"He's really been studying a lot. I think he does admit that playing in the games does kind of bring a whole different part of football into play. There's practice and then there is games. He and I are getting game reps together. The one nice thing is that I think we can make improvement just throughout the season, but he has really done a good job for us."

"I think it just means trying to get a little bit better each week, understanding that things might not be picture perfect, that it might be a two-yard gain here or a five-yard completion there that you have to be happy about and be able to accept. It doesn't mean lowering your expectations. It just means that we are somewhat in a transition process with some of our new players. We're just really working hard trying to get on the same page as some of our new guys, so you can still have some offensive production. It does take a lot of work, a lot of preparation, a lot more than what you would normally have to do because you're spending extra time working with some of these new guys. It is kind of a grind, if you will, but it's certainly well worth it when you come out with a win or you get a guy like WR-Brandon James who in his first career game makes a couple of big third-down catches. It's worth the grind."-Peyton Manning on what "grinding" through this past month full of injuries means to him.

"That's kind of the way we have always approached it. We've never looked at it, although there is some difficulty involved, we have looked at it more of an opportunity more so than anything else, and that opportunity being that we can develop our depth a little bit. Oftentimes we have had injuries early in the season and a young guy had to step in more by necessity than design, developed and then when the other individual came back into that position we felt really good because we now had two guys that not only have playing experience, but also were able to perform well. So it increased our depth a little bit. We kind of always talked about embracing adversity and then coming out of the back end of it stronger. I think that happens to us often."-Jim Caldwell on using injuries as an advantage to get younger players some needed work.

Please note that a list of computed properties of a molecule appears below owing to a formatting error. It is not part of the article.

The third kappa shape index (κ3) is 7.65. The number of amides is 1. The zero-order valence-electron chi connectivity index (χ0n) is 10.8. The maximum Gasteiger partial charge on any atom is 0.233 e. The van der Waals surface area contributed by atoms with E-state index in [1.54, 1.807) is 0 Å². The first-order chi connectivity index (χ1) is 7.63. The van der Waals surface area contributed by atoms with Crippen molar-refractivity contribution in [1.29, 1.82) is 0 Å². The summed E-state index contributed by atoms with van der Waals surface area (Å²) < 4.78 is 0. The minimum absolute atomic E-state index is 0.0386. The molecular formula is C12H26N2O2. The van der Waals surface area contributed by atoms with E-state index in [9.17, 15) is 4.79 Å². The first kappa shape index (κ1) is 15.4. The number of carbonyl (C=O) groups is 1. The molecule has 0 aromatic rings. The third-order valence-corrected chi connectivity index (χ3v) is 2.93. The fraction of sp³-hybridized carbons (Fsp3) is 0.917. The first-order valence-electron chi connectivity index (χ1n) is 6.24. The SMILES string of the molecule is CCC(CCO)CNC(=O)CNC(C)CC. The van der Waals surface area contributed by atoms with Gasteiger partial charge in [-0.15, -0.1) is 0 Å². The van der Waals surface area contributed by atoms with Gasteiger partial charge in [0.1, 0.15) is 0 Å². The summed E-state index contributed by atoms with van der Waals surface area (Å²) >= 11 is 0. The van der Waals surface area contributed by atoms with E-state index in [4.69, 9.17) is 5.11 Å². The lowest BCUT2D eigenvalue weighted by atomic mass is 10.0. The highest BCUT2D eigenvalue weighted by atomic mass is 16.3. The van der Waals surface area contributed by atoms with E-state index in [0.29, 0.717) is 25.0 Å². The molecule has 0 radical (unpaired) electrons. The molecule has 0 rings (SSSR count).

"Every day you go out and kick I think is a new challenge. I think I am very fortunate to have the best snapper (Justin Snow) and best holder (Pat McAfee) in the league helping me do my job, and the guys up front I can't say enough good things. They have been doing a great job. I feel like every time you step out on the field it's a new challenge, but sometimes it just cruises along and things go without a whole lot of speed bumps. So far it has been pretty good, but that doesn't mean anything moving forward. You still have to go out there and do a good job each time you step out there."-Adam Vinatieri on how much of a groove he feels like he is in this season.

"It puts a lot of pressure (on us). (Alge) Crumpler is probably their best run blocker, (Rob) Gronkowski is probably their best dual (threat), (Aaron) Hernandez can get out on routes and he can catch and he can run. That just puts a lot of pressure up front on us to stop the run and get to the quarterback. BenJarvus (Green-Ellis) and (Danny) Woodhead are a lot faster and stronger than you think, and they are more nifty than you think, so this is one of those games where you can not come in underestimating anyone,"-Fili Moala on how much pressure New England's tight ends (Alge Crumpler, Rob Gronkowski and Aaron Hernandez) and running backs (BenJarvus Green-Ellis and Danny Woodhead) put on the Colts defensive line.